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CTAS Reapportionment Efforts

News Date

In 2020, many Tennessee residents responded to the federal decennial Census which provides critical information for government leaders in decision-making related to funding for roads, schools, housing, and many social programs. Census data also serve to help determine how many representatives each state will have in Congress.

Locally, Census data help counties to ensure that county commission district lines are drawn so that each district represents equal populations within the county.  In fact, T.C.A. § 5-1-111 requires equal representation:

a) Prior to January 1, 1982, and at least every ten (10) years thereafter, county legislative bodies of the different counties shall meet and, a majority of the members being present and concurring, shall change the boundaries of districts or redistrict a county entirely if necessary to apportion the county legislative body so that the members represent substantially equal populations.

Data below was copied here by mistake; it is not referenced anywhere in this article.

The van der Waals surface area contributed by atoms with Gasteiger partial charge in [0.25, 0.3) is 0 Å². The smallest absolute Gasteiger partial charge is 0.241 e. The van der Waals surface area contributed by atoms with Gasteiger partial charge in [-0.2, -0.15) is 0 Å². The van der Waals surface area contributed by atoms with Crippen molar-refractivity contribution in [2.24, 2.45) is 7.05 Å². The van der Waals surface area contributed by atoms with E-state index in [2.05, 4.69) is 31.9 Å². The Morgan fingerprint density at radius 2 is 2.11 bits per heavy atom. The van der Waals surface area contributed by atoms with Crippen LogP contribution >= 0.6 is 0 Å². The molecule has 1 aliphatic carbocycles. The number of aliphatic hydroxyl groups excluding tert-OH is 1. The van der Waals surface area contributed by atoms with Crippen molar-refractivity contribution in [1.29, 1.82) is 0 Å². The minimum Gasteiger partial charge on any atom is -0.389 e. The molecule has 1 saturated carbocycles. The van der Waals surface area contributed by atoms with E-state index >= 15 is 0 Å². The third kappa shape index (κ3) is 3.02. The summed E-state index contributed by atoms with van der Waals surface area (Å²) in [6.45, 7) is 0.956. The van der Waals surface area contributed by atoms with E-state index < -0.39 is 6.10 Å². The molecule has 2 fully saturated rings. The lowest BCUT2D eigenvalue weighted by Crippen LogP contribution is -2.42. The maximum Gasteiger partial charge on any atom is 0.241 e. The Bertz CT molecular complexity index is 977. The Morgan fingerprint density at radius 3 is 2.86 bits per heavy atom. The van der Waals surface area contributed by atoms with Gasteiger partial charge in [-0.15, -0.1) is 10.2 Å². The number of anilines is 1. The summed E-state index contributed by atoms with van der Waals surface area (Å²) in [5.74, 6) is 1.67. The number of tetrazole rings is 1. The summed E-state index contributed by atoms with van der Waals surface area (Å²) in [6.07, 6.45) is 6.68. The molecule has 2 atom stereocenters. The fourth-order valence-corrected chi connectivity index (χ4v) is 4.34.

This process of redrawing districts is called “reapportionment” (sometimes also called “redistricting”) and it is required to be completed by December 31, 2021.  With 2022 being a county general election year, timing has been crucial this year. Therefore, CTAS county government consultants have been working diligently in their respective counties over the past several weeks to assist counties in the reapportionment process.

Working under the direction of the State of Tennessee Comptroller of the Treasury’s office, CTAS county government consultants have been assisting each county’s redistricting committees by attending meetings, moving district lines through technology as requested, and recalculating population deviations to meet the requirements outlined in T.C.A. § 5-1-111.  While some of the 95 Tennessee counties have completed their reapportionment, many counties have a redistricting plan that has been approved by the redistricting committee but awaits the adoption by the full county legislative body.

We will provide further reapportionment updates in our next newsletter.  If you have questions about reapportionment, please contact your county government consultant.